Perhaps at this juncture I may sound the note of appeal and of warning that we are going to have an experiment in Government. It might also be well if we had a further experiment by one group, representative of all Parties, but perhaps one experiment at a time is sufficient. Members of this House have to interpret, according to their lights, the authority which they received when they were elected to it. I have to interpret mine. I have been returned to this House as an Independent Deputy. I recognise full well that I was returned by a majority of people who have Fianna Fáil leanings. They returned me contrary to the advice of the leaders of Fianna Fáil who, quite definitely, did me a serious wrong, as far as they were concerned, by refusing me an investigation. I have no leanings towards the Leader of Fianna Fáil, but my personal feelings in the matter must be sunk in spite of his effort to destroy me and to malign me, and to put an imputation on my character and on my children's characters. I worked for years in Leitrim and outside of it in the building up of Fianna Fáil and, in earlier years, of Sinn Féin, yet in spite of all these implications a sufficient number of people who still believe in Eamon de Valera as Leader and in his Fianna Fáil policy repudiated his advice and backed my return as a member of this House. Their ambition, however, is that Eamon de Valera should still be Leader. Personally, I do not think so, but I must interpret the wishes of the people who elected me and I am going to give expression to them to-day. I am, accordingly, going to vote for Eamon de Valera. I am not asking too much, I think, if I support the claim put forward by Deputy O'Reilly, of Cavan, namely, that the Fianna Fáil Party should take the same view as that expressed by the Deputy and enter into an agreement with the other Parties at this stage. I suggest they should do that in view of the present world situation which is so serious. The suggestion is that they should agree on the formation of one common Government for this country, thereby setting an example to the whole world. If that were done it might have the effect of creating a better feeling amongst those countries which are now drifting so widely apart and are preparing for the next world war. Such a gesture, if acted upon, might have a very good effect indeed.
The new proposal made on behalf of the different Parties for the formation of a Government is quite within the Constitution and in accordance with the method of election enshrined in the Constitution. It is really a good experiment, and I hope it will be successful. I have no animosity towards that proposal. As I have said, I believe that the policy of Fianna Fáil was good. It was fundamentally good. It gave us a secure Government and encouraged industry. It encouraged, as far as possible, enterprise, and did its best within the limits of the resources of this State, to provide social services for the most necessitous sections of our people. If it is possible for another Party to do these things better, then I say welcome to that new Party. I will watch with interest the setting up of a joint programme by combined Parties in this Dáil. If that policy is generally sound, if it can protect and develop and give the necessary stimulus to our agricultural and industrial production, if it can improve upon the present position, it will be a God-send. I hope it will improve, above all things, one section of the community whom I represent— for whom I have always spoken, but my words have fallen on deaf ears in this House—the victims of the conquest in the past, the refugees who were driven before the Cromwellian and Elizabethan conquerors. They have never been redeemed from their position, and shame on the national Governments for their neglect. There is no country that has not, as its first consideration, given attention to the refugees. The people who were driven from their homes in the early conquests back into the bogs of Connaught, Clare and Kerry have been neglected. There is a lot of patriotism and drumbeating now about the Six Counties and the neglect of the partitioned part of the country, but more necessitous and more imminent was the necessity, according to justice, to attend to the wounded soldiers or refugees driven from their homes by the conquerors in the past, under terrible conditions, and their successors forced to live still under terrible conditions.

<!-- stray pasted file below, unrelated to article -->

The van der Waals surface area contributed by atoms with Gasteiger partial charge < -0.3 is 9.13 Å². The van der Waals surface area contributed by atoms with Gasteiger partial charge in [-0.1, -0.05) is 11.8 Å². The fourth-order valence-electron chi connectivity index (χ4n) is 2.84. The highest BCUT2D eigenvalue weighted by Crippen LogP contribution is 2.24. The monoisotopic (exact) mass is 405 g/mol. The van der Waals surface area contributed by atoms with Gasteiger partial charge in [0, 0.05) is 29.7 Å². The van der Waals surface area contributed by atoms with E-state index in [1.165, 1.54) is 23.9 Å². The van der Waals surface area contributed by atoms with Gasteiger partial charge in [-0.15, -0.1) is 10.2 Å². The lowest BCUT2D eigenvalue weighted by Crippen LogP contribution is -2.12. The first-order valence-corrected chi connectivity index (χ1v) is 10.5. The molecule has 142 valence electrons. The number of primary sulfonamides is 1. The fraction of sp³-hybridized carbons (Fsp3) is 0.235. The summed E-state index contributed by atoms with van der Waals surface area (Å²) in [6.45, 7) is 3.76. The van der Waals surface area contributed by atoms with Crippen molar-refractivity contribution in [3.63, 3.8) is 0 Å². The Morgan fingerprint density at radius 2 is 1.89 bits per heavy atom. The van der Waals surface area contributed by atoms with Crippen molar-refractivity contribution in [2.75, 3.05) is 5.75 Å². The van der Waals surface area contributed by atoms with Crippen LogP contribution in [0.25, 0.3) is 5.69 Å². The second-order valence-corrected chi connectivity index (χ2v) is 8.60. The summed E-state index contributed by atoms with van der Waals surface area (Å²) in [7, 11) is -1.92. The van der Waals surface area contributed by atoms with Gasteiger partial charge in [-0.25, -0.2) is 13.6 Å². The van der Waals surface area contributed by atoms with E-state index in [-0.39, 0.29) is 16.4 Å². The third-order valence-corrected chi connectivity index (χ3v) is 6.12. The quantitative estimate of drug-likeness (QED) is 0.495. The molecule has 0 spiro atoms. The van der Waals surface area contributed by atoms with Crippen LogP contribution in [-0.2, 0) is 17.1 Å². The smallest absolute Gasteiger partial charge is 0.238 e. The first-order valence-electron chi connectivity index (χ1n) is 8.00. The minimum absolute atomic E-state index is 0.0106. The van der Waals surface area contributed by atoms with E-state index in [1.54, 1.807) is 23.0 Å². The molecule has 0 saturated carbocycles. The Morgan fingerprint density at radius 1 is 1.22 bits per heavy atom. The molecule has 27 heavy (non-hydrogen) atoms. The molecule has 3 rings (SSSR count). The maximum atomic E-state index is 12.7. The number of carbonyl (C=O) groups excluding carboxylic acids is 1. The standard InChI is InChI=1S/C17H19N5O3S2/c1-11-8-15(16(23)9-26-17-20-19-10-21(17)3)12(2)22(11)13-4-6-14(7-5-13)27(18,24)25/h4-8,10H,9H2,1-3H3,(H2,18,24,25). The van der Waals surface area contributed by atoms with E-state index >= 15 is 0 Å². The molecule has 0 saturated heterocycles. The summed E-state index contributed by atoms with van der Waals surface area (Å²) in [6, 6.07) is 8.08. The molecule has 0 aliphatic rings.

If a Party forms a Government here that will embody a scheme to deal with that national outrage, it will receive from me sincere sympathy and help. As things look, with a proposed government grouping of Parties coming to power, I will watch with interest their programme. I will watch to see how far they can embody schemes to make better conditions for the people who are poor and have been neglected. In the meantime, I repeat that the policy of Fianna Fáil has been sound and has given confidence and proper results. Many people will be sorry if they are turned out of office, as they were well led, generally, in national and international matters. I have had to complain of Deputy Eamon de Valera's treatment of me, but it is no reason why I should say he has not proven to be a worthy leader of this country. In so far as public opinion goes, judged from the size of his Party, he is still regarded as the first preference as leader. It is a pity that he cannot see his way, after all these years, to sacrifice his will by having his Party included in any Government that may be to-day born.